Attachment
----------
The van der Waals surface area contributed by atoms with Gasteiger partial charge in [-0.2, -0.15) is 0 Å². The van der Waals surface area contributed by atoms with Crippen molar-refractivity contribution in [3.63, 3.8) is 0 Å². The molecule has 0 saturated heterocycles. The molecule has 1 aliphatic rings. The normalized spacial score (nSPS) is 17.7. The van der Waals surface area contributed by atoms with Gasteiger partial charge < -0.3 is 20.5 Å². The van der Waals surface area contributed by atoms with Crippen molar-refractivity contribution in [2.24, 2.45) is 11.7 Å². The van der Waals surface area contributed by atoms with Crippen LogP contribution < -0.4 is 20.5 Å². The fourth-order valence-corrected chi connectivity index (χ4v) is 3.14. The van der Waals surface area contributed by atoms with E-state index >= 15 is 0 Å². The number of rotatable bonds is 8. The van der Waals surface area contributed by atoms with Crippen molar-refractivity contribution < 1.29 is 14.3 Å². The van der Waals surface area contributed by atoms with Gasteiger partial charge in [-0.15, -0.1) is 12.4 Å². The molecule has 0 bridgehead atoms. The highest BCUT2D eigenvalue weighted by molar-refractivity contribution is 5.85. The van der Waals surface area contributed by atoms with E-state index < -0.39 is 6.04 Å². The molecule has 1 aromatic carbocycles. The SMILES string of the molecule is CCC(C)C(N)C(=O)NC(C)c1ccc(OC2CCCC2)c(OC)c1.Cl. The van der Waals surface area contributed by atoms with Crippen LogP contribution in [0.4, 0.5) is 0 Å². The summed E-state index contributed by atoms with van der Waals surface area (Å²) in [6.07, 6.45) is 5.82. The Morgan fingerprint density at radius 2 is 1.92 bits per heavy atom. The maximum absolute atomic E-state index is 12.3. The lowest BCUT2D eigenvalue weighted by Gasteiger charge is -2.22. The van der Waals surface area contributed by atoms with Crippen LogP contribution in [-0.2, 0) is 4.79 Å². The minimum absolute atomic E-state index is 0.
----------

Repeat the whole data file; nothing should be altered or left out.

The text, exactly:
The van der Waals surface area contributed by atoms with Gasteiger partial charge in [-0.2, -0.15) is 0 Å². The van der Waals surface area contributed by atoms with Crippen molar-refractivity contribution in [3.63, 3.8) is 0 Å². The molecule has 0 saturated heterocycles. The molecule has 1 aliphatic rings. The normalized spacial score (nSPS) is 17.7. The van der Waals surface area contributed by atoms with Gasteiger partial charge < -0.3 is 20.5 Å². The van der Waals surface area contributed by atoms with Crippen molar-refractivity contribution in [2.24, 2.45) is 11.7 Å². The van der Waals surface area contributed by atoms with Crippen LogP contribution < -0.4 is 20.5 Å². The fourth-order valence-corrected chi connectivity index (χ4v) is 3.14. The van der Waals surface area contributed by atoms with E-state index >= 15 is 0 Å². The number of rotatable bonds is 8. The van der Waals surface area contributed by atoms with Crippen molar-refractivity contribution < 1.29 is 14.3 Å². The van der Waals surface area contributed by atoms with Gasteiger partial charge in [-0.15, -0.1) is 12.4 Å². The molecule has 0 bridgehead atoms. The highest BCUT2D eigenvalue weighted by molar-refractivity contribution is 5.85. The van der Waals surface area contributed by atoms with E-state index < -0.39 is 6.04 Å². The molecule has 1 aromatic carbocycles. The SMILES string of the molecule is CCC(C)C(N)C(=O)NC(C)c1ccc(OC2CCCC2)c(OC)c1.Cl. The van der Waals surface area contributed by atoms with Crippen LogP contribution in [0.4, 0.5) is 0 Å². The summed E-state index contributed by atoms with van der Waals surface area (Å²) in [6.07, 6.45) is 5.82. The Morgan fingerprint density at radius 2 is 1.92 bits per heavy atom. The maximum absolute atomic E-state index is 12.3. The lowest BCUT2D eigenvalue weighted by Gasteiger charge is -2.22. The van der Waals surface area contributed by atoms with Crippen LogP contribution in [-0.2, 0) is 4.79 Å². The minimum absolute atomic E-state index is 0.